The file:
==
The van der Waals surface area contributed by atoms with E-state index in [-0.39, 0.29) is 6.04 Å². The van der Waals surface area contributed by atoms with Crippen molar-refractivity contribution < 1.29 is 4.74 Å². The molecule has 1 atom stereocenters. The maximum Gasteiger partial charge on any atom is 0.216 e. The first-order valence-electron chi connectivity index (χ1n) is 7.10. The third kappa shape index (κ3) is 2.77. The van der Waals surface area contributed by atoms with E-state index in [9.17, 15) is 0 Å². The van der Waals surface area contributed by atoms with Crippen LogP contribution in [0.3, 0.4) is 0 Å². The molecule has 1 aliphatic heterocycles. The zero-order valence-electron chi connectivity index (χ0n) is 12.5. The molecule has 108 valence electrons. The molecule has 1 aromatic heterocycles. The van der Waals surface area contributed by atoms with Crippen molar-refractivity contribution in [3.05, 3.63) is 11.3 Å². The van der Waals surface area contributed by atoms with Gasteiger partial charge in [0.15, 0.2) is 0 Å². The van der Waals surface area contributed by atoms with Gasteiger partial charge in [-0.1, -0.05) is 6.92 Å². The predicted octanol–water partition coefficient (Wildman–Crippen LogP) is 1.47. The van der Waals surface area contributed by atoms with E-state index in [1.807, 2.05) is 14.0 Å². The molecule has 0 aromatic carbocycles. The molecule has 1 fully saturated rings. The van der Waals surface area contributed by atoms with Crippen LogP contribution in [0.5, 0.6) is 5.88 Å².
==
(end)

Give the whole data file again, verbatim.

The van der Waals surface area contributed by atoms with E-state index in [-0.39, 0.29) is 6.04 Å². The van der Waals surface area contributed by atoms with Crippen molar-refractivity contribution < 1.29 is 4.74 Å². The molecule has 1 atom stereocenters. The maximum Gasteiger partial charge on any atom is 0.216 e. The first-order valence-electron chi connectivity index (χ1n) is 7.10. The third kappa shape index (κ3) is 2.77. The van der Waals surface area contributed by atoms with E-state index in [9.17, 15) is 0 Å². The van der Waals surface area contributed by atoms with Crippen LogP contribution in [0.3, 0.4) is 0 Å². The molecule has 1 aliphatic heterocycles. The zero-order valence-electron chi connectivity index (χ0n) is 12.5. The molecule has 108 valence electrons. The molecule has 1 aromatic heterocycles. The van der Waals surface area contributed by atoms with Crippen molar-refractivity contribution in [3.05, 3.63) is 11.3 Å². The van der Waals surface area contributed by atoms with Gasteiger partial charge in [0.15, 0.2) is 0 Å². The van der Waals surface area contributed by atoms with Gasteiger partial charge in [-0.1, -0.05) is 6.92 Å². The predicted octanol–water partition coefficient (Wildman–Crippen LogP) is 1.47. The van der Waals surface area contributed by atoms with E-state index in [1.807, 2.05) is 14.0 Å². The molecule has 0 aromatic carbocycles. The molecule has 1 fully saturated rings. The van der Waals surface area contributed by atoms with Crippen LogP contribution in [0.5, 0.6) is 5.88 Å².